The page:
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Philly Multifamily: Supply and Demand Neck-in-Neck

Want to get a jump-start on upcoming deals? Meet the major Philadelphia players at one of our upcoming events!

Will an influx of jobs mean enough renters in Center City to keep even with the influx of new units coming on line, maintaining the market’s strong occupancy (about 95%)? Probably, according to our panelists at Bisnow's fourth annual Philadelphia Multifamily Summit at the Ritz-Carlton. That’s because Center City’s a more desirable place to live than ever.

Philly Multifamily: Supply and Demand Neck-in-Neck

Class-A properties aren't the only ones benefiting from a strong market. LEM Capital principal David Lazarus says that his company remains bullish on multifamily supply and demand fundamentals, particularly in the Class-B value-add sector. The opportunity to create value by buying properties from dysfunctional owners, or where exterior and interior renovations can increase rents, remains compelling even as the market is increasingly competitive. “Flying under the radar" of larger investors with midsize deals helps them "penetrate" a niche of the market and avoid institutional competition, he says.

Philly Multifamily: Supply and Demand Neck-in-Neck

Korman Communities co-CEO Bradley Korman says that there will continue to be new investment deals coming online as capital flows into the market and yields continue to be strong. Institutional capital still sees Philadelphia as a relative bargain compared to New York and DC, even as cap rates start to slide below 5%. His concern is that the premium a developer once enjoyed for assuming the risks of new development is dwindling steadily. Where there used to be a 200-300 bps premium to develop versus acquire, that's shrunk to 125-150 bps. That might be fine as long as rates stay low, but how does that turn out when rates rise?

Philly Multifamily: Supply and Demand Neck-in-Neck

Morgan Properties principal Jonathan Morgan says that the most compelling buying opportunities are the large one-off transactions and portfolio deals in the Maryland-DC Corridor, which have better pricing execution given the limited competition. He notes that his company’s being priced out of deals in Philly since they are either too small or don't have enough of a value-add component. “I feel that the market is starting to get a bit frothy, so you need to be disciplined as an investor,” he says.

Philly Multifamily: Supply and Demand Neck-in-Neck

Alterra Property Group managing partner Leo Addimando says his company is building apartments targeted to urban families and empty nesters, which have dog- and kid-friendly amenities, and larger units. Pet owners as tenants tend to be very "sticky" and they're an ever-increasing percentage of the tenant population in urban settings. He adds that the old rent ceiling in Center City Philadelphia was $3/SF and is now $3.50/SF, and he expects that to trend toward $4/SF over the next five years.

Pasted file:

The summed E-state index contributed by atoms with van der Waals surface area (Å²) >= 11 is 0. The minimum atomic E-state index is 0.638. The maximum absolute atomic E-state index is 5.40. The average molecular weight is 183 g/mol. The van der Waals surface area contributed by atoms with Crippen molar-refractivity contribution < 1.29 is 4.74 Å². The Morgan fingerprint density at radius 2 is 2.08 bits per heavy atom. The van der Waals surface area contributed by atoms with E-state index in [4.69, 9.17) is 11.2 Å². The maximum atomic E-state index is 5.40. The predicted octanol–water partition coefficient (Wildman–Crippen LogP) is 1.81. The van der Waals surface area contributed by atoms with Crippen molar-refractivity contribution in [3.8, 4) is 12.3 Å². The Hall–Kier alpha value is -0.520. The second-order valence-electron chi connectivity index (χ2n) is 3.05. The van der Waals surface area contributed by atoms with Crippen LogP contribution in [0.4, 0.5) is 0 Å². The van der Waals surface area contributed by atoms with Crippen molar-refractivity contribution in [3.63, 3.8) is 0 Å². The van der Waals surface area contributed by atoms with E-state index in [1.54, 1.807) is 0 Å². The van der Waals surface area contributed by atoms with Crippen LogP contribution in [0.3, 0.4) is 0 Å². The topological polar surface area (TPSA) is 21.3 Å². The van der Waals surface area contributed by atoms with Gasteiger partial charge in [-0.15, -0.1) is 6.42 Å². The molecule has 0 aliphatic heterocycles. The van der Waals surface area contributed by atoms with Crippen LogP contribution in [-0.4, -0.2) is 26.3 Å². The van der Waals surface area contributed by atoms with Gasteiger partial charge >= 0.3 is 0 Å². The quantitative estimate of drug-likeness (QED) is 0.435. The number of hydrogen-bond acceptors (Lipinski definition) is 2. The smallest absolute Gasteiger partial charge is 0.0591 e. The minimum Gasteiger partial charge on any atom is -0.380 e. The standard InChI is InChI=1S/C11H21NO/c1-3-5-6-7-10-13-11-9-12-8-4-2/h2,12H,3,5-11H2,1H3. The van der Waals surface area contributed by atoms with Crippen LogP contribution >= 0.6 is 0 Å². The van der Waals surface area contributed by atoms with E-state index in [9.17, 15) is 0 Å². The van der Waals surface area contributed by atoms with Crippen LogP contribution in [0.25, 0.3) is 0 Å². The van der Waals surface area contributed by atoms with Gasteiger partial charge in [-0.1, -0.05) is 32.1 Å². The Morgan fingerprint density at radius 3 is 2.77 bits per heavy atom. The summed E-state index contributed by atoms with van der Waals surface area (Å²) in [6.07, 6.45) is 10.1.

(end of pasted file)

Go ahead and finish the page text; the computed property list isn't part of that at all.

Philly Multifamily: Supply and Demand Neck-in-Neck

PMC Property Group EVP Jonathan Stavin says PMC is bullish on Philadelphia, building slightly larger apartments than in the past, and including more two-bedroom units. He adds that the 10-year tax abatement program is essential to help offset the high construction costs relative to market rents. PMC is also active in Pittsburgh, Baltimore, Winston-Salem, NC, and Columbia, SC.

Philly Multifamily: Supply and Demand Neck-in-Neck

CBRE SVP Spencer Yablon says that interest rates will rise eventually, but when and why are critical questions. If the economy continues to improve, with more jobs and higher wages, interest rates will eventually rise. However, if they stay this low for too long, he says, we may see further equity and debt spreads compression, forcing investors and lenders to accept lower returns for the same risk. That would make it more difficult for the market to absorb future interest rate increases when they occur. Add to that the new supply, which will certainly temper NOI growth, and there’s additional risk for multifamily. Properties experiencing NOI growth from higher rents and occupancy would see that offset by higher interest rates, to a degree.

Philly Multifamily: Supply and Demand Neck-in-Neck

The speakers also stressed the importance of 20- to 30-year-olds who are renters by choice, unwilling to invest in a house and give up the flexibility that renting offers. This sector wants high-end finishes, WiFi everywhere, and amenities that they otherwise wouldn't get in any starter home. Also, they prefer to shop for their apartments online, often not seeing their actual units until the day of move-in. RD Jones principal Rebecca D Jones gave the opening remarks at the event, and the two moderators were Cozen O’Connor member Howard Grossman and McGladrey partner Beryl Simonson. Cushman & Wakefield senior director Karen Iman also spoke at the event.